Saturday, December 6, 2008
Two days ago I saw the Arthur Anderson, sister ship to the Edmond Fitzgerald way upriver on the Fox River being loaded up for another run. They always run as many loads late into the season as they can before the ice gets too thick to transit the Bay of Green Bay and the customer is forced to use rail to get their goods. This afternoon, I caught her headed up the channel (note : the Coast Guard pulled the channel markers out last week) and a few minutes behind her was another vessel that I don't know the name of, but looks like she might be older than the Anderson. I'd bet that the second ship had been waiting in port for the Anderson to head out to clear her a channel north. Its not an easy living aboard ships like these, especially this time of year.
I got these shots before each ship literally vanished into the snow squalls blowing in.
As they headed out, the winds were gusting into the 40's from the North West and as you can see, we have plenty of ice on the lower half of the bay.
The shots were difficult to get since all my long lenses are at the office in town. I shot these using the little Canon SD750 at 3X zoom through my 10x50 binoculars through the deck doors in the backyard. Less than desirable, but it worked.
UPDATE : Monday morning, 8:15 and the Anderson is headed back in with a load.
Wednesday, December 3, 2008
Tuesday, December 2, 2008
I'm a huge proponent of fins. I see so many people who are struggling with a board, or a their sailing in general and they're all focused on the rig or something else when the problem stems from their fin.
People spend thousands on a sail quiver and almost nothing on fins, which are equally important in terms of board control and handling.
I recently got to test out some fins from Maui Ultra Fins and while I'm still puzzled about their claim of "Advanced airfoil design" since we're using them in water and not in air, I'm pleased with their performance. (Hey guys, drop the "air" from the tagline)
One thing about these guys, they "get it" in terms of what matters. The number one most important part of the fin is its foil. If you get this wrong, it wont matter what the outline shape is, the fin is gonna suck. The foils these guys use are really good - almost supercritical in design terms for how the foil keeps the flow attached even at crazy angles of attack (the angle of attack is the angle of the fin against the direction of travel - too high of an angle and you get a stall and stalls are bad). When I'm buying fins, I'm always looking at their foil first, square area second, length third and lastly outline. Anyway, back to the foil...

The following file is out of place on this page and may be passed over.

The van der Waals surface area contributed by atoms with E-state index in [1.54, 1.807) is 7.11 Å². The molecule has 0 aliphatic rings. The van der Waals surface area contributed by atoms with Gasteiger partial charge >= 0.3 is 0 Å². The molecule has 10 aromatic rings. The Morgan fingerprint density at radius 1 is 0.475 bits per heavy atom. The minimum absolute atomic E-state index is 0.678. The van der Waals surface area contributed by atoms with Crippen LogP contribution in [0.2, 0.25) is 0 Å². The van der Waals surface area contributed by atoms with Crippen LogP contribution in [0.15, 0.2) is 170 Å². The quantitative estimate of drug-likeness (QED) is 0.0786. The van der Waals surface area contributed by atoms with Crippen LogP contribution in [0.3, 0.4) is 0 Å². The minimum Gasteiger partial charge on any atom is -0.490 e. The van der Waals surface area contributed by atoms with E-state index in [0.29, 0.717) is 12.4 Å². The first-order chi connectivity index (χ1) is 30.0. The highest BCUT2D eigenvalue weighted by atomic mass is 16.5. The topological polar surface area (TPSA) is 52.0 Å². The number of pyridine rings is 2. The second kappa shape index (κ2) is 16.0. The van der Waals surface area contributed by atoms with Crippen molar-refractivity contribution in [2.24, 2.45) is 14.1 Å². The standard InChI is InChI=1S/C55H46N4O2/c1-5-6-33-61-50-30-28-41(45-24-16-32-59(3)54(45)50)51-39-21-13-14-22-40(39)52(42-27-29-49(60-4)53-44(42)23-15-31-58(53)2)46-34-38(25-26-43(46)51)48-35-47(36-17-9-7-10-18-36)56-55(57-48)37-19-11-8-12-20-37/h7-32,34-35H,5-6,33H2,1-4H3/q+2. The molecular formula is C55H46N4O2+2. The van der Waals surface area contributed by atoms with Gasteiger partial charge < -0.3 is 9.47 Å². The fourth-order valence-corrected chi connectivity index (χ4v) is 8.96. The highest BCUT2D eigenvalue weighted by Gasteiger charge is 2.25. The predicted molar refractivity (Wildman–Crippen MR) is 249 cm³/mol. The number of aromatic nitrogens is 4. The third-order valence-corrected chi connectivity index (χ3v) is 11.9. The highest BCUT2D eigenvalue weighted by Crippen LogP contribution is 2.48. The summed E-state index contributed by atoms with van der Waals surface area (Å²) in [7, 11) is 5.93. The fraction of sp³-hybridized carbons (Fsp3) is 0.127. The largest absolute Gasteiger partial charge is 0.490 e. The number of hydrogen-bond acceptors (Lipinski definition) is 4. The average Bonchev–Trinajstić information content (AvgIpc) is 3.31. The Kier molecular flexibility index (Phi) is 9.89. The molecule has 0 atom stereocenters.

The feature about the foil that you'll appreciate is this : No spinout.
Its true, really it is. No gimmicks, no hype. The foils keep the flow attached and also shed separated flow caused by a bad board/fin/air interface in wicked chop.
I tested their all around bump and jump fin at Kanaha, overpowered on a 5.3 on the Starboard Kode and I really put it through its paces with balls to the walls downwind runs, hard upwind drives, and broad reach sloppy sailing that would make any fin spinout.
While I could get the fin into a flow separation position, it immediately reconnected and continued sailing as if nothing happened. Mind you, this happens in less than a second and I really had to work hard to actually get it to happen in the first place.
Once I had a good idea as to how the fins reacted to spinout conditions, I took them through a few tests that I knew would also be interesting - stall testing. To do this, I would sail as high into the wind as I could, forcing the board's angle of attack higher and higher to get the fin to stall and stop "flying" as it were. Could I get the fin to stall? Yes. All fins will stall above the critical angle of attack, but what was really nice is how the fin handles under a stall and how easily it reconnects and resumes "flying" with good water flow. This testing shows how good a fin's outline works in terms of dealing with tip stall (stall that begins at the tip of the fin) and stalls caused by the interaction between the board/water and fin. The net result, the fins handles great even when you beat on it.
There are a lot of fins out there, and most people buy them based on outline (or planform) and length. What they need to know is foil and square area, then worry about length and outline for performance optimization.
Remember, a good fin can make a bad board good and a bad fin can make a good board suck. So, before you give a board low marks, play with the fin. Feel free to ask me about problems with your board, etc. I'd bet I can make you love your board again!
If I had to make a proper analogy, its like having traction control and anti-lock brakes for your board. They keep you out of trouble and make you a better driver.
Can't wait to test out Ultra's twins on my RRD WaveTwin. ;-)
Monday, December 1, 2008
Total epic swell and flights are cheap.... DAMN!
900 AM HST MON DEC 1 2008
Surf along north facing shores will lower to heights of 6 to 10 feet today then increase rapidly late tonight to heights of 25 to 30 feet by sunrise Tuesday.
Surf along west facing shores will diminish to heights of 3 to 6 feet today then increase rapidly tonight to heights of 18 to 25 feet by sunrise Tuesday.